The outrageous lives and crimes of the most colorful pot smugglers of the Reagan era, and the international manhunt that brought them down.
Their nicknames—Flash, Rolex, Bob the Boss, Willie the Hog, and Disco Don—read like a roster of mobsters. Their destinations for acquiring drugs and depositing money—the Bahamas, Colombia, Jamaica, and Lebanon—were either exotic, white-sand resorts or rugged, war-torn coasts. To some, they were cult heroes and folk legends, intrepid enough to walk away from college degrees and safe careers for danger, sun, sex, and the high seas. The South’s “gentlemen smugglers” followed no rules but their own.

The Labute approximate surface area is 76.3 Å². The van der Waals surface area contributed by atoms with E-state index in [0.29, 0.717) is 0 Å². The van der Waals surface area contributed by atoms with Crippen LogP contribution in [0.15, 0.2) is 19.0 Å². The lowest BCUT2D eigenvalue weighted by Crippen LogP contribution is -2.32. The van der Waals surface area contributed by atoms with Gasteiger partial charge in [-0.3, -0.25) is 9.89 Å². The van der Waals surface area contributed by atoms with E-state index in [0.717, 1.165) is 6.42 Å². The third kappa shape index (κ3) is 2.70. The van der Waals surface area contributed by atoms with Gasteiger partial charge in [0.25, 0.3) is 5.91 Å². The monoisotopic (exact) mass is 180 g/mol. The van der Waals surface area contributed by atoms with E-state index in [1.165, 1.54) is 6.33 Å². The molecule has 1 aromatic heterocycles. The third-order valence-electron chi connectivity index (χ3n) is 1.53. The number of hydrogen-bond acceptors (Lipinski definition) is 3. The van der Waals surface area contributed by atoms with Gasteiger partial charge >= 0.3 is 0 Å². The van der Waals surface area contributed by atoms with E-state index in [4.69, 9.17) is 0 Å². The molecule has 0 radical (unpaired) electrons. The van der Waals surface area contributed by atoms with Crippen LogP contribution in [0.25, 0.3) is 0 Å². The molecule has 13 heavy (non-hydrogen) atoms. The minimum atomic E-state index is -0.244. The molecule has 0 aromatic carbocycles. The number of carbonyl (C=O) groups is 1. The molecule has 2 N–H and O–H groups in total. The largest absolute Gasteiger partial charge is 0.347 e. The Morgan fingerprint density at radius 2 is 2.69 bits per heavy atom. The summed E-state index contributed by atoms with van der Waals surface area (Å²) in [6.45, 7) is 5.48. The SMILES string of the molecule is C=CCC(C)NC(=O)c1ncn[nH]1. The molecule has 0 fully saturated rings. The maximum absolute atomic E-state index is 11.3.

But to the government investigators and prosecutors emboldened by President Ronald Reagan’s War on Drugs, the gentlemen smugglers were Public Enemy No. 1. Through indictments covering just a portion of their alleged misdeeds, the government accused a few dozen men of smuggling 347,000 pounds of marijuana and 130,000 pounds of hashish into the United States.
Speaking to reporters, U.S. Attorney Henry McMaster conceded that “most of it got through, a lot of it’s been smoked.” Still, these outlaws’ days were numbered. No matter their cunning, the gentlemen smugglers would not escape the pioneering task force he had assembled with investigators from five federal agencies: Operation Jackpot.